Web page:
Usmate Velate, Italy
Usmate Velate, Italy

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Mora L.,University of Milan | Limbo S.,University of Milan | Maiocchi P.,Velp Scientifica Srl
Italian Journal of Food Science | Year: 2011

Lipid oxidation is one of the most serious problems occurring during storage of fatty foods, causing a shortage of their shelf-life. In order to predict the shelf life, food industry is very interested in easy, quick and reliable solutions able to estimate the oxygen sensitivity of a product. The degree of lipid oxidation can be measured by physical or chemical methods (i.e. peroxide value -PV) as well as stability tests, which measure the stability of a fatty food under conditions that attempt to accelerate the normal oxidation process. In the field of accelerated shelf-life testing, Oxitest permits food stability to be investigated: it is based on the absolute pressure change in a closed and thermostatted chamber, assumed as the oxygen uptake by reactive substances. The aim of the present study was firstly the assessment of the Oxitest ability to discriminate the growing oxidation degree of soybean oil at different temperatures and secondly to verify the existence of correlation between a common method such as PV and a more innovative accelerated technique like Oxitest. Soybean oil samples were stored at growing temperatures: the evolution of the oxidation was monitored during time by analyzing the samples by both Oxitest and PV. The increase of PV and decrease of the Induction Period (IP) values followed a zero order kinetic at all the different temperatures tested. On consequence the reaction rate constant (k) for each temperature, the Arrhenius parameters and the Q10 index were estimated. The degree of correlation between the two techniques was also evaluated pointing to the Oxitest method as a reliable alternative to classic methods.

Cavazza A.,University of Parma | Corti S.,Velp Scientifica Srl | Mancinelli C.,Velp Scientifica Srl | Bignardi C.,University of Parma | Corradini C.,University of Parma
JAOCS, Journal of the American Oil Chemists' Society | Year: 2015

Red chili pepper represents an excellent source of functional bioactive compounds, and its use as food additive could be useful for protecting other products from spoilage. Olive oils show a limited shelf-life due to a progressive quality deterioration linked mostly to oxidation reactions providing a loss of quality in terms of organoleptic and healthy properties. In this work, the addition of red chili pepper powder to virgin, extra-virgin olive and sunflower oils was proved to be effective in improving their stability during 12 months of shelf-life. Oil stability was monitored by employing the Oxitest system, based on accelerating the oxidation process. Three pepper powders of different pungency were added to the virgin olive oil samples with the aim of investigating whether capsaicinoids could be responsible for the observed effects. The strongest effect was recorded when employing the less pungent pepper showing that the protective effect could not be attributed to the capsaicinoids content. Besides, a screening on different oils demonstrated that the less stable samples received a stronger protective effect. The evaluation of a possible dose-effect relation was also carried out pointing out that a threshold dose of about 1 % was required to record an effect. The results suggest potential perspectives in the field of food technology, as addition of a small amount of sweet pepper could be proposed to prolong food shelf-life. © 2015 AOCS.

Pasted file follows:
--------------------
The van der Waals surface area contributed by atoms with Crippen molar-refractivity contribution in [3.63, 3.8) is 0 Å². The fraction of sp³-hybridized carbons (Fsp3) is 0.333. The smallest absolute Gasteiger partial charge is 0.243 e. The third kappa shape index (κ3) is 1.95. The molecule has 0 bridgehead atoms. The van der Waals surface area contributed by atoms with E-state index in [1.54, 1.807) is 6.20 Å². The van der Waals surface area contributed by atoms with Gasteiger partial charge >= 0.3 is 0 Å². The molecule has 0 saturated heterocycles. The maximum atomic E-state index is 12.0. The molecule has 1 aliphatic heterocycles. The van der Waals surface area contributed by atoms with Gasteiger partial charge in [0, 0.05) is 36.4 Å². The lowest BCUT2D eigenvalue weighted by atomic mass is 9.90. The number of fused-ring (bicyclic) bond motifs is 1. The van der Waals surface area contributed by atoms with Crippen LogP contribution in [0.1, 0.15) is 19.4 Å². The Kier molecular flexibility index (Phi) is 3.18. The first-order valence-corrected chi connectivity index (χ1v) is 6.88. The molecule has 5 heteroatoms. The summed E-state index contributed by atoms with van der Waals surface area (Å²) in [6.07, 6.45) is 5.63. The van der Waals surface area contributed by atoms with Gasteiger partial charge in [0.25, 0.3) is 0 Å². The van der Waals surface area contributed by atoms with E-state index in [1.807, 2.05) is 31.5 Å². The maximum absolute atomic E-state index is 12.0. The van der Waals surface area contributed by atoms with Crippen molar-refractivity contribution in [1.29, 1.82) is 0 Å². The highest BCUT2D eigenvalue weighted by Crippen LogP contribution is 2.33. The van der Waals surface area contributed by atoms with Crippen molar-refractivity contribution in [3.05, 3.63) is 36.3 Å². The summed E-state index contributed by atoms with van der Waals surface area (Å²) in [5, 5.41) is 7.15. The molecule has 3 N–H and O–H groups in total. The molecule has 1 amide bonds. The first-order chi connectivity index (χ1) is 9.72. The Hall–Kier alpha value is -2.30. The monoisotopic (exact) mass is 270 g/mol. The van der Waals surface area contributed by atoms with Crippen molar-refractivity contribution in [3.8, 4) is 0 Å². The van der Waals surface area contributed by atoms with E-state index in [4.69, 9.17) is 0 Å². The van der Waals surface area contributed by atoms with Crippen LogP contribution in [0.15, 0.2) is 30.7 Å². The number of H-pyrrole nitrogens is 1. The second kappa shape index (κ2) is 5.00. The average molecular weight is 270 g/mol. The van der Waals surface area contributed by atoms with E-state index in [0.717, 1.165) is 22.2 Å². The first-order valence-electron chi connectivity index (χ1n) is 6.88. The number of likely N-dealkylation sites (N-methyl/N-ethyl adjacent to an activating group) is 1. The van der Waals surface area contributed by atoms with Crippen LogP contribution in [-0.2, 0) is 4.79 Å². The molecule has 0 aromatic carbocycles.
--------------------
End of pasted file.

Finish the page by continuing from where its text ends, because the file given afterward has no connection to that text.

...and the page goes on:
Verardo V.,University of Bologna | Riciputi Y.,University of Bologna | Sorrenti G.,University of Bologna | Ornaghi P.,VELP Scientifica srl | And 2 more authors.
LWT - Food Science and Technology | Year: 2013

The influence of nitrogen (N) fertilisation on the content of lipids and phenolic compounds in walnut kernels (cv. Chandler) has studied for three consecutive growing years. Moreover, a new technique (OXITEST) was set up to analyse the oxidative stability of the kernel directly from the whole sample. Significant differences in the fatty acid composition were observed, and linoleic acid was the main fatty acid present. N fertilisation reduced the oleic acid content relative to the control. High amounts of N increased the linoleic acid content and reduced the linolenic acid content. On the other hand, the control and the lower N fertilised samples had the highest levels of n-3 fatty acids. Comparing control and fertilised samples, there were no statistical differences in the sterol and tocopherol compositions (with the exception of α-tocopherol). With regard to phenolic content, N fertilisation had a significant negative effect on the phenolic compounds in walnut kernel samples. The OXITEST technique confirmed that the oxidative stability of kernels was related to the fatty acid composition and the PUFA (polyunsaturated fatty acid) content. © 2012 Elsevier Ltd.

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